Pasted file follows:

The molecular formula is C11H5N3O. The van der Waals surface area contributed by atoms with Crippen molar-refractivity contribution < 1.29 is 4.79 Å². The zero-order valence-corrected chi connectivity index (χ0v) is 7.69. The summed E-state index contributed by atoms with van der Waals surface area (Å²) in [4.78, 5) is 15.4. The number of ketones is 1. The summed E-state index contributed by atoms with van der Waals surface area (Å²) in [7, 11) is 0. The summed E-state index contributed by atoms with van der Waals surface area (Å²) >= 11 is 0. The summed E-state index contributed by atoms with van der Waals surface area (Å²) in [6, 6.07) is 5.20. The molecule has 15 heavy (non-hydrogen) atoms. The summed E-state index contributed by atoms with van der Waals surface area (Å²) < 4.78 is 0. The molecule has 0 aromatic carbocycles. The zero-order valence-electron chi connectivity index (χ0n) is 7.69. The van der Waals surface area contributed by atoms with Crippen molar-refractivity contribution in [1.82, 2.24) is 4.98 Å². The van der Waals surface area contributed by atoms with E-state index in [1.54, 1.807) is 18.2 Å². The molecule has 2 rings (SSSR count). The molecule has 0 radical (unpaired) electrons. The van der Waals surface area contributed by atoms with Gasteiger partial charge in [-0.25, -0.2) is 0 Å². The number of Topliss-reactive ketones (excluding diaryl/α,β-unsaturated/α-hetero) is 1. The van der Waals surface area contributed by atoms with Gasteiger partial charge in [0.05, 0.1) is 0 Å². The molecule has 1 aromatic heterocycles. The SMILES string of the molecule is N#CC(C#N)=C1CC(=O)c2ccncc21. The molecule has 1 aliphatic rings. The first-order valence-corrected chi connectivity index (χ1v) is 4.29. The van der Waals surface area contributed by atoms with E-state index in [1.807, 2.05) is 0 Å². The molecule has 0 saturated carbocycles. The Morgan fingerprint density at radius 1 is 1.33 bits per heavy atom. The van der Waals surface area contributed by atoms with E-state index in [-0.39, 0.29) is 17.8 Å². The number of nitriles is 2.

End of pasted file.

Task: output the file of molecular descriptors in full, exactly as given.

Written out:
The molecular formula is C11H5N3O. The van der Waals surface area contributed by atoms with Crippen molar-refractivity contribution < 1.29 is 4.79 Å². The zero-order valence-corrected chi connectivity index (χ0v) is 7.69. The summed E-state index contributed by atoms with van der Waals surface area (Å²) in [4.78, 5) is 15.4. The number of ketones is 1. The summed E-state index contributed by atoms with van der Waals surface area (Å²) in [7, 11) is 0. The summed E-state index contributed by atoms with van der Waals surface area (Å²) >= 11 is 0. The summed E-state index contributed by atoms with van der Waals surface area (Å²) in [6, 6.07) is 5.20. The molecule has 15 heavy (non-hydrogen) atoms. The summed E-state index contributed by atoms with van der Waals surface area (Å²) < 4.78 is 0. The molecule has 0 aromatic carbocycles. The zero-order valence-electron chi connectivity index (χ0n) is 7.69. The van der Waals surface area contributed by atoms with Crippen molar-refractivity contribution in [1.82, 2.24) is 4.98 Å². The van der Waals surface area contributed by atoms with E-state index in [1.54, 1.807) is 18.2 Å². The molecule has 2 rings (SSSR count). The molecule has 0 radical (unpaired) electrons. The van der Waals surface area contributed by atoms with Gasteiger partial charge in [-0.25, -0.2) is 0 Å². The number of Topliss-reactive ketones (excluding diaryl/α,β-unsaturated/α-hetero) is 1. The van der Waals surface area contributed by atoms with Gasteiger partial charge in [0.05, 0.1) is 0 Å². The molecule has 1 aromatic heterocycles. The SMILES string of the molecule is N#CC(C#N)=C1CC(=O)c2ccncc21. The molecule has 1 aliphatic rings. The first-order valence-corrected chi connectivity index (χ1v) is 4.29. The van der Waals surface area contributed by atoms with E-state index in [1.807, 2.05) is 0 Å². The molecule has 0 saturated carbocycles. The Morgan fingerprint density at radius 1 is 1.33 bits per heavy atom. The van der Waals surface area contributed by atoms with E-state index in [-0.39, 0.29) is 17.8 Å². The number of nitriles is 2.